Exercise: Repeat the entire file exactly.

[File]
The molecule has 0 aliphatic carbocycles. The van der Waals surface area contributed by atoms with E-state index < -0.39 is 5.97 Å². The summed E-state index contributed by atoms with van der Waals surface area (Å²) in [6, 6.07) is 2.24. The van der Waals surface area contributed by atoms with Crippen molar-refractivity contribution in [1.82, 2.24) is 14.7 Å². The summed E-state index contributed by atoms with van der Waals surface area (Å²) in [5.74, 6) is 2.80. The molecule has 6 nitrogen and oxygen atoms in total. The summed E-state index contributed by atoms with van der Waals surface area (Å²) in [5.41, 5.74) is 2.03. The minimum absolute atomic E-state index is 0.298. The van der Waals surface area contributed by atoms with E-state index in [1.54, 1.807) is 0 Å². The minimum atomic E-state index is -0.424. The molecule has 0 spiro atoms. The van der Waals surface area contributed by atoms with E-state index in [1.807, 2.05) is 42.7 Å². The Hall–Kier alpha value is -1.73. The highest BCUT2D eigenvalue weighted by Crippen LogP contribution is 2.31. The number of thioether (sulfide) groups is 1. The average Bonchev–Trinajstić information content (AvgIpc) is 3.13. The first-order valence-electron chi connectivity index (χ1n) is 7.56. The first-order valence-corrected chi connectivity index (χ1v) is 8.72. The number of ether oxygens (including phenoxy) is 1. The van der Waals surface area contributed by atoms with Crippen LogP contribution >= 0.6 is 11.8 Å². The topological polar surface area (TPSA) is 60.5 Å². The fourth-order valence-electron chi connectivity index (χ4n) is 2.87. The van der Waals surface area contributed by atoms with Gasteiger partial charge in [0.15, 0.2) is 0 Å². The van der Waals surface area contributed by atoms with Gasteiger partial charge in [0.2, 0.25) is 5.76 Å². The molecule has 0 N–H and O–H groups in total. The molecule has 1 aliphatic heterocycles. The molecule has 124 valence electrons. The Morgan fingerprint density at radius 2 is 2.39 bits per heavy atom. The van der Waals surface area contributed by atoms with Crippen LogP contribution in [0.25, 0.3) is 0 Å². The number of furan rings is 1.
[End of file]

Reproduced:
The molecule has 0 aliphatic carbocycles. The van der Waals surface area contributed by atoms with E-state index < -0.39 is 5.97 Å². The summed E-state index contributed by atoms with van der Waals surface area (Å²) in [6, 6.07) is 2.24. The van der Waals surface area contributed by atoms with Crippen molar-refractivity contribution in [1.82, 2.24) is 14.7 Å². The summed E-state index contributed by atoms with van der Waals surface area (Å²) in [5.74, 6) is 2.80. The molecule has 6 nitrogen and oxygen atoms in total. The summed E-state index contributed by atoms with van der Waals surface area (Å²) in [5.41, 5.74) is 2.03. The minimum absolute atomic E-state index is 0.298. The van der Waals surface area contributed by atoms with E-state index in [1.54, 1.807) is 0 Å². The minimum atomic E-state index is -0.424. The molecule has 0 spiro atoms. The van der Waals surface area contributed by atoms with E-state index in [1.807, 2.05) is 42.7 Å². The Hall–Kier alpha value is -1.73. The highest BCUT2D eigenvalue weighted by Crippen LogP contribution is 2.31. The number of thioether (sulfide) groups is 1. The average Bonchev–Trinajstić information content (AvgIpc) is 3.13. The first-order valence-electron chi connectivity index (χ1n) is 7.56. The first-order valence-corrected chi connectivity index (χ1v) is 8.72. The number of ether oxygens (including phenoxy) is 1. The van der Waals surface area contributed by atoms with Crippen LogP contribution >= 0.6 is 11.8 Å². The topological polar surface area (TPSA) is 60.5 Å². The fourth-order valence-electron chi connectivity index (χ4n) is 2.87. The van der Waals surface area contributed by atoms with Gasteiger partial charge in [0.15, 0.2) is 0 Å². The van der Waals surface area contributed by atoms with Gasteiger partial charge in [0.2, 0.25) is 5.76 Å². The molecule has 0 N–H and O–H groups in total. The molecule has 1 aliphatic heterocycles. The molecule has 124 valence electrons. The Morgan fingerprint density at radius 2 is 2.39 bits per heavy atom. The van der Waals surface area contributed by atoms with Crippen LogP contribution in [0.25, 0.3) is 0 Å². The number of furan rings is 1.